Ethiopia resumes local gold trade

Ethiopia's central bank has resumed trading in local gold as a 28-year-old, communist-era ban on such sales has come to an end.

    Ethiopia produces about four tonnes of gold a year

    Under new rules, the National Bank of Ethiopia (NBE) will

    purchase gold from licensed local traders and producers at the world

    market rate and sell it to retailers in the impoverished Horn of

    Africa nation, officials said on Friday.

    Ethiopia produces about four tonnes of gold a year, about one

    tonne of which the government estimates has been lost annually to

    black marketeers in neighbouring countries, India and the Middle

    East, since trade was banned in 1977 by the Soviet-backed government of

    Mengistu Haile Mariam.

    Mengistu took power in 1974, overthrowing emperor Haile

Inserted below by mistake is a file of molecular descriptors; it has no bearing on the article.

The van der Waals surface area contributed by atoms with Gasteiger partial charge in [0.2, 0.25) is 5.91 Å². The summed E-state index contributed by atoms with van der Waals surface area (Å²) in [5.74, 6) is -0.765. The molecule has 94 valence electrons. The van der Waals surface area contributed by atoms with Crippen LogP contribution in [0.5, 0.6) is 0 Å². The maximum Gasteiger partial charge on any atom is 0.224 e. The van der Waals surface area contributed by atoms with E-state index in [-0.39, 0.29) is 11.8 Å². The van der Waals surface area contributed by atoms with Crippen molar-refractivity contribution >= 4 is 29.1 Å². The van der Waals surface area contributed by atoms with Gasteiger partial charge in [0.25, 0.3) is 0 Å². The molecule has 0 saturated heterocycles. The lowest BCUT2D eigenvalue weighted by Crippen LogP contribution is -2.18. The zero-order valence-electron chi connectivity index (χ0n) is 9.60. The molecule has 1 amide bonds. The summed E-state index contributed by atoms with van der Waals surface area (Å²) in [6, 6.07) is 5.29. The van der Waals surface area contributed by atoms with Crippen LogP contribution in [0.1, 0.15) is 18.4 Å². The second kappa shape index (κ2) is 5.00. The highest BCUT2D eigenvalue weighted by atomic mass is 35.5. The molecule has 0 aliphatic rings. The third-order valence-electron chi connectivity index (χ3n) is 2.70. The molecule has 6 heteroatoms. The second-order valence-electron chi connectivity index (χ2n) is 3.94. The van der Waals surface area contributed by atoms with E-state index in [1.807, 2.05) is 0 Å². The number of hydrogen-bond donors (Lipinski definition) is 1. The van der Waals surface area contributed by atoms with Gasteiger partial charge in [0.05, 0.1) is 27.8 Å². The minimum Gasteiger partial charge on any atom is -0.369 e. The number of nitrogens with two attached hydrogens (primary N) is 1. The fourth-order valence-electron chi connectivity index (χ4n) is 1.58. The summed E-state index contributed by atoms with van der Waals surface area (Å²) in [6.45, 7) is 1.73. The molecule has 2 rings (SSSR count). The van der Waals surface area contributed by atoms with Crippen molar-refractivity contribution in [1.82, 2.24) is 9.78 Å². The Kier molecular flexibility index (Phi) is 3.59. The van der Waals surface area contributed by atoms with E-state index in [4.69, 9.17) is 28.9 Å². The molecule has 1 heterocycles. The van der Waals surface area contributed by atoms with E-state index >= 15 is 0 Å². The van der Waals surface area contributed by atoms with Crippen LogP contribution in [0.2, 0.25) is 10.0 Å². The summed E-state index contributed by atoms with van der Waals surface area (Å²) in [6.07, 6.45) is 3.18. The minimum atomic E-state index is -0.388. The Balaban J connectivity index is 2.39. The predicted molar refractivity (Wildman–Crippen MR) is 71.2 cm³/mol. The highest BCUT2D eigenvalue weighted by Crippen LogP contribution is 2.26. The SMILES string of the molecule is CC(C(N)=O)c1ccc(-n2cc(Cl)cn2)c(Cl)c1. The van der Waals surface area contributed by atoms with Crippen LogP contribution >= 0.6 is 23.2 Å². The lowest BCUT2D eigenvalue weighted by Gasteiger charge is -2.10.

Selassie, and imposing strict communist economic controls, including

    a centrally planned economy. He was toppled in 1991, but the trade

    ban remained.

    Black market

    Gold dealers in Addis Ababa, who said the ban and resulting

    black market trade had destroyed their businesses, breathed a sigh

    of relief as the sales resumed.

    "The black market took over and local miners, searching for

    better prices, started moving across the border"

    Mekonnen Assefa,
    jewelery shop owner

    "We used to buy gold from the NBE," said Mekonnen Assefa, a

    jewellery shop owner. "Once the communists came to power, we were

    denied that right.

    "The black market took over and local miners, searching for

    better prices, started moving across the border," he said.

    Another dealer, Muhammad Aman, echoed that complaint.

    "Traditional miners preferred to go across the border or engage

    in illicit trade inside Ethiopia that was hurting them, us and the

    country at-large," he said.

    Tonnes of gold being smuggled out of the country have been

    intercepted at Addis Ababa's Bole Airport and border points

    in recent years, according to customs officials.



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